Porter Estate Planning


Legal support for Creatives, Artists, and Innovators.


Specializing in estate plans for individuals and families

An estate plan allows you to direct where your assets will go when you pass away.  Without a plan, the State of California makes this choice for you.  Even if you are happy with the way your assets would pass under the laws of California, putting a plan in place spares your family and friends the hassle, time, and expense required to probate an estate.  Additional benefits can include asset protection for beneficiaries and the full realization of the potential benefits of the estate tax exemption.  For families with young children, however, the most important reason for creating an estate plan is to give you peace of mind that your children will be cared for in a manner consistent with your wishes.

While your individual set of circumstances will determine the structure that will best fit your needs, the typical estate plan consists of a combination of the following customized documents:

revocable trust

The revocable trust, also known as a living trust or a family trust, can be thought of as a bucket that holds title to the vast majority of your assets. Since a revocable trust is a see-through entity, during your life it is treated no differently than you as the creator of the trust. Assets can easily be placed in and taken out of the name of the trust, and the trust can be amended or revoked at any time. At death, the assets held in the trust can go directly to the beneficiaries in a manner designated by the trust and need not be probated.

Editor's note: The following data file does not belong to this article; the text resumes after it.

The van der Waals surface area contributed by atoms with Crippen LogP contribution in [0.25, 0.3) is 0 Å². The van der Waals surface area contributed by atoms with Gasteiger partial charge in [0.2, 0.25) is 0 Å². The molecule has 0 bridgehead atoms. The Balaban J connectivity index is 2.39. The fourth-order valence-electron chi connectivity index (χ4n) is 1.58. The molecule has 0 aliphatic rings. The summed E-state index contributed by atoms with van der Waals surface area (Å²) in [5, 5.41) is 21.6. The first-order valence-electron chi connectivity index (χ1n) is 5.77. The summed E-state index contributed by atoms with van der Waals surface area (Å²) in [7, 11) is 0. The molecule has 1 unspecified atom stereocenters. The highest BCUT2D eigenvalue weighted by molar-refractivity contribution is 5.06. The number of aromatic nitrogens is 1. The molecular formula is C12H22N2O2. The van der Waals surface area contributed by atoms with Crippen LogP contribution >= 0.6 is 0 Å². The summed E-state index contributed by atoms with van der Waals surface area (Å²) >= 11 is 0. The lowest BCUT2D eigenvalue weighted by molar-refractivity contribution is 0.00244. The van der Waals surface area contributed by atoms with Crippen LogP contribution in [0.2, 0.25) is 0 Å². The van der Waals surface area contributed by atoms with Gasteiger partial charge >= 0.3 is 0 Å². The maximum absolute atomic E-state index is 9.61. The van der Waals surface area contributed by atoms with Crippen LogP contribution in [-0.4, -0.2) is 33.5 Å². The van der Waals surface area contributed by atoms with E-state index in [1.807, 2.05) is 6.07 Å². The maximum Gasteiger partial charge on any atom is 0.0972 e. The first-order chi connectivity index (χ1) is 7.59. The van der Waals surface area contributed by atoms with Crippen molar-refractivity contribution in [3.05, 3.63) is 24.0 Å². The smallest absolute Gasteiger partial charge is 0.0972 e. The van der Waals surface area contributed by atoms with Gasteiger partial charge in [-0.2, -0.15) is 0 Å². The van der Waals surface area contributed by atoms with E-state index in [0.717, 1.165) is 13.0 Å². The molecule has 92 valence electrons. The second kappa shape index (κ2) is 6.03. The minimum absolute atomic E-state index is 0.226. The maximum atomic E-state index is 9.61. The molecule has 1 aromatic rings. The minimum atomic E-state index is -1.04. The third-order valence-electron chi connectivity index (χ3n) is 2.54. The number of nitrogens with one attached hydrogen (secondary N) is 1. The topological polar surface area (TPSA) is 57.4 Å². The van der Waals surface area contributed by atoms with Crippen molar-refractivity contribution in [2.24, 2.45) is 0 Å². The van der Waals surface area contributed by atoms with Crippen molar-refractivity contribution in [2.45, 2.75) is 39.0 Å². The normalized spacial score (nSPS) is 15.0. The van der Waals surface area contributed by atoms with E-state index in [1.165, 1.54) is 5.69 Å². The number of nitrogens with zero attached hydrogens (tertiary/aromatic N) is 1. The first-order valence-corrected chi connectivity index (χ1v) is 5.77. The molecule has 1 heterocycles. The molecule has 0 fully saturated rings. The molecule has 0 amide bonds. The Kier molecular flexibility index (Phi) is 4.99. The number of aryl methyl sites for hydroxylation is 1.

A pourover will directs all of your probate assets to be given to your revocable trust so that the assets are distributed according to the terms of the trust. Though the trust essentially does the heavy lifting by directing where assets should go, your pourover will is necessary to ensure that assets not transferred to your trust during your life are still transferred to your intended beneficiaries.



While the pourover will and trust together direct the disposition of assets at your death, this document designates a person or group of people (“agents”) to make decisions regarding your financial affairs and non-trust assets if you lose capacity and are unable to make these decisions for yourself during your life.




This document designates a person or a group of people (“health care agents”) to make health care decisions for you if you become incapacitated. The document can include specific guidance to your agents under specific circumstances and can also be used to direct how you would like to be treated after you pass away.



A guardianship nomination is important for any family with young children. This document provides you with the opportunity to express to others how you would like your children to be raised in the event that you are unable to care for them yourself.  By clearly laying out your wishes, this document is essential for reducing or eliminating the conflict that can arise around the well-being of your children if you are no longer able to care for them.